UK economic recovery more broadly based

The UK economy has been performing well again this year.

The latest GDP data shows that the economy grew by a strong 0.9% in the second quarter, an improvement on the healthy 0.7% increase in quarter one.

Growth also accelerated on a year-on-year basis, rising from 2.9% to 3.2%. This is its fastest pace of expansion since mid-2006. The GDP figures also show that the UK economy is now 2.7% above its pre-recessionary peak reached back in early 2008.

The recovery in the domestic economy is also becoming more broadly based. Business investment rose strongly in the opening half of this year, while household spending continues to show solid growth. Exports, though, remain under pressure, a reflection of the weakness of the eurozone economy, as well as the appreciation of sterling during the past couple of years.

There has been a strong rise in UK employment in the past couple of years, with a marked decline in the jobless rate.

However, there have been signs recently that the pace of job growth has begun to slow. The economy added just 74,000 jobs in the three months to July. This compares to the 345,000 jobs added in the previous three- month period. This still translated into year-on-year employment growth of 2.6% in July.

Meantime, the UK unemployment rate fell to 6.2% in July, its lowest level since November 2008. The claimant count continued to decline (down by 37,200) in August, indicating that the potential exists for further falls in unemployment in the coming months. Meanwhile, although the economy is enjoying robust growth, inflation is relatively muted.

The CPI rate stood at 1.5% in August, below the Bank of England’s 2% target. Furthermore, wage growth has been remarkably weak. Earnings increased by just 0.6% year-on-year in July, continuing the subdued trend in wage growth seen this year.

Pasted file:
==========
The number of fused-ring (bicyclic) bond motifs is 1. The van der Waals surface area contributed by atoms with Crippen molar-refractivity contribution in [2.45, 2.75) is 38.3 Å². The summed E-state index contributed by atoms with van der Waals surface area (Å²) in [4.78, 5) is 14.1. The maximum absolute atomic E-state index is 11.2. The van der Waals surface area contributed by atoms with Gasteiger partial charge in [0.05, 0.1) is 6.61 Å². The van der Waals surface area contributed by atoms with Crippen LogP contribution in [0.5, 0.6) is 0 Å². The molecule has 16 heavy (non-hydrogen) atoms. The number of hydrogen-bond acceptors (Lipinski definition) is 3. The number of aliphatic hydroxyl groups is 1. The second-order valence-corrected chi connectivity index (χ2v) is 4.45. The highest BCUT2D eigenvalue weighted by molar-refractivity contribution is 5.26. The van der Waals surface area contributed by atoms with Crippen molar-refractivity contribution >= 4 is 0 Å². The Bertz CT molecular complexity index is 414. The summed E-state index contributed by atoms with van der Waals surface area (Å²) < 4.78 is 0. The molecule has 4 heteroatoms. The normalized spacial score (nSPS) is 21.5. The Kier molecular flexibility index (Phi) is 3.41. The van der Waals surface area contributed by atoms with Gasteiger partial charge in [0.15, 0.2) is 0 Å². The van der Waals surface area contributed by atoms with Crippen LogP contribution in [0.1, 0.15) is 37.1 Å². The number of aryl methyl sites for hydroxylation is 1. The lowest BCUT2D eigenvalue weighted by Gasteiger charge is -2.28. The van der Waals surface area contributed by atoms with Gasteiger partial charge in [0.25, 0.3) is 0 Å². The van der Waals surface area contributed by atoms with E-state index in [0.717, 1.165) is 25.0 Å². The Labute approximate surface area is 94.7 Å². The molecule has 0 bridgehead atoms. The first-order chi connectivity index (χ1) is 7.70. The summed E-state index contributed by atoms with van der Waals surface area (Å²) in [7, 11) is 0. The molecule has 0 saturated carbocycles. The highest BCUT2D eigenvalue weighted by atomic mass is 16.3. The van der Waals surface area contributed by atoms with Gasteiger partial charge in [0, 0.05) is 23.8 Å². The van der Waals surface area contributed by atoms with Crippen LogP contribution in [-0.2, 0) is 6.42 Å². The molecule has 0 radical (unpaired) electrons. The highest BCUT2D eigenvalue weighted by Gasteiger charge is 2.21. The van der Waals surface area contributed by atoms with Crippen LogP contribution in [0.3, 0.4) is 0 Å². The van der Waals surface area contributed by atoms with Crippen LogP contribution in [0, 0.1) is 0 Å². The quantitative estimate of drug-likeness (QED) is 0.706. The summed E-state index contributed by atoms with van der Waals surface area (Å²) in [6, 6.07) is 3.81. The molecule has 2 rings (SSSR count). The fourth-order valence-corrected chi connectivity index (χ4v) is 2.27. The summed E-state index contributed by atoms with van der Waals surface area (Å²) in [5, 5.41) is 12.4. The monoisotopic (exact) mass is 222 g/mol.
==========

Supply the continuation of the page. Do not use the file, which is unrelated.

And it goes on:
Survey indicators on the UK economy during the third quarter have been mixed. The UK composite PMI, an important leading indicator of economic performance, averaged 58.4, largely unchanged from 58.6 in quarter two. This suggests that the UK economy maintained its strong momentum in the third quarter.

However, the UK economic sentiment index has been edging down in recent months. It averaged 116.4 in the third quarter compared to 119.6 in the previous quarter, indicating a slowdown in the pace of economic growth.

In terms of hard data, there was solid growth in retail sales in the first two months of the quarter with sales in the period 0.6% higher than in the previous quarter. However, this is below the 1.5% increase seen in quarter two. Thus, growth in household spending may have moderated in the third quarter.

Meantime, industrial production growth has slowed recently.

There are also some indications of a slowdown in growth in the construction sector. Overall, then, growth in the UK economy may have slowed somewhat in the third quarter, while still remaining quite solid.

The broadening base of the recovery, strong leading indicators, improving labour market trends, and declining inflation all suggest that the UK economy can continue to perform well next year, with the BoE indicating that any rate hikes will be modest and gradual.

However, there are some headwinds, including high household debt levels, fiscal tightening, weak income growth, and sluggish demand in the UK’s main trading partners, which is being reinforced by sterling’s appreciation.

However, despite these challenges, the consensus view is for UK GDP growth to average close to 3% next year.


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